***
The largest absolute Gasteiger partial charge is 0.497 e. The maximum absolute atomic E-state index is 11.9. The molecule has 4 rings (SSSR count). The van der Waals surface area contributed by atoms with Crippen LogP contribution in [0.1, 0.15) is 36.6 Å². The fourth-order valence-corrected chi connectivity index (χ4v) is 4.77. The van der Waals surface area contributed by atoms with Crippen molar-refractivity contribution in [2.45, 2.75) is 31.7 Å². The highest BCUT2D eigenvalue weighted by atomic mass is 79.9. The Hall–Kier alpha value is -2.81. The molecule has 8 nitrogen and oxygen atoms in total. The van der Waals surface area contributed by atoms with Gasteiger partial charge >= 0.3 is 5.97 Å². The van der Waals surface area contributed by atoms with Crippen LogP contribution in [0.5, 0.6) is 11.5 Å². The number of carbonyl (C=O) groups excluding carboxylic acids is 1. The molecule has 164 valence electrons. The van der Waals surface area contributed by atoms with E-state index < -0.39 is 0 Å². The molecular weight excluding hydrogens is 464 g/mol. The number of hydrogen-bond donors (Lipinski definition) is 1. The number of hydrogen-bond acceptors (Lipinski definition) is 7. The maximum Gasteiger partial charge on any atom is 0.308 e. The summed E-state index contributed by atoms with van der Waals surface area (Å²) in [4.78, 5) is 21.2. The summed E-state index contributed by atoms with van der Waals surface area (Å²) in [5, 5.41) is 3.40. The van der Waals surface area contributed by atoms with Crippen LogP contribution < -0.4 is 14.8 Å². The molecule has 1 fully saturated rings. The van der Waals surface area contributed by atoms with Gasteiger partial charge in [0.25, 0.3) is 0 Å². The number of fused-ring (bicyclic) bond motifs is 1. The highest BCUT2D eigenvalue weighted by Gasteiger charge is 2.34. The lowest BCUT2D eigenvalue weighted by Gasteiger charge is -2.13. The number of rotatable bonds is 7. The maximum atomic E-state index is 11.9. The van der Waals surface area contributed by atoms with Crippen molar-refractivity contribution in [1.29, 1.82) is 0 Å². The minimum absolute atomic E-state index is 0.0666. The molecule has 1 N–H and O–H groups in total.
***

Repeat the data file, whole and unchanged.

The largest absolute Gasteiger partial charge is 0.497 e. The maximum absolute atomic E-state index is 11.9. The molecule has 4 rings (SSSR count). The van der Waals surface area contributed by atoms with Crippen LogP contribution in [0.1, 0.15) is 36.6 Å². The fourth-order valence-corrected chi connectivity index (χ4v) is 4.77. The van der Waals surface area contributed by atoms with Crippen molar-refractivity contribution in [2.45, 2.75) is 31.7 Å². The highest BCUT2D eigenvalue weighted by atomic mass is 79.9. The Hall–Kier alpha value is -2.81. The molecule has 8 nitrogen and oxygen atoms in total. The van der Waals surface area contributed by atoms with Gasteiger partial charge >= 0.3 is 5.97 Å². The van der Waals surface area contributed by atoms with Crippen LogP contribution in [0.5, 0.6) is 11.5 Å². The number of carbonyl (C=O) groups excluding carboxylic acids is 1. The molecule has 164 valence electrons. The van der Waals surface area contributed by atoms with E-state index < -0.39 is 0 Å². The molecular weight excluding hydrogens is 464 g/mol. The number of hydrogen-bond donors (Lipinski definition) is 1. The number of hydrogen-bond acceptors (Lipinski definition) is 7. The maximum Gasteiger partial charge on any atom is 0.308 e. The summed E-state index contributed by atoms with van der Waals surface area (Å²) in [4.78, 5) is 21.2. The summed E-state index contributed by atoms with van der Waals surface area (Å²) in [5, 5.41) is 3.40. The van der Waals surface area contributed by atoms with Crippen LogP contribution < -0.4 is 14.8 Å². The molecule has 1 fully saturated rings. The van der Waals surface area contributed by atoms with Gasteiger partial charge in [0.25, 0.3) is 0 Å². The number of fused-ring (bicyclic) bond motifs is 1. The highest BCUT2D eigenvalue weighted by Gasteiger charge is 2.34. The lowest BCUT2D eigenvalue weighted by Gasteiger charge is -2.13. The number of rotatable bonds is 7. The maximum atomic E-state index is 11.9. The van der Waals surface area contributed by atoms with Crippen molar-refractivity contribution in [1.29, 1.82) is 0 Å². The minimum absolute atomic E-state index is 0.0666. The molecule has 1 N–H and O–H groups in total.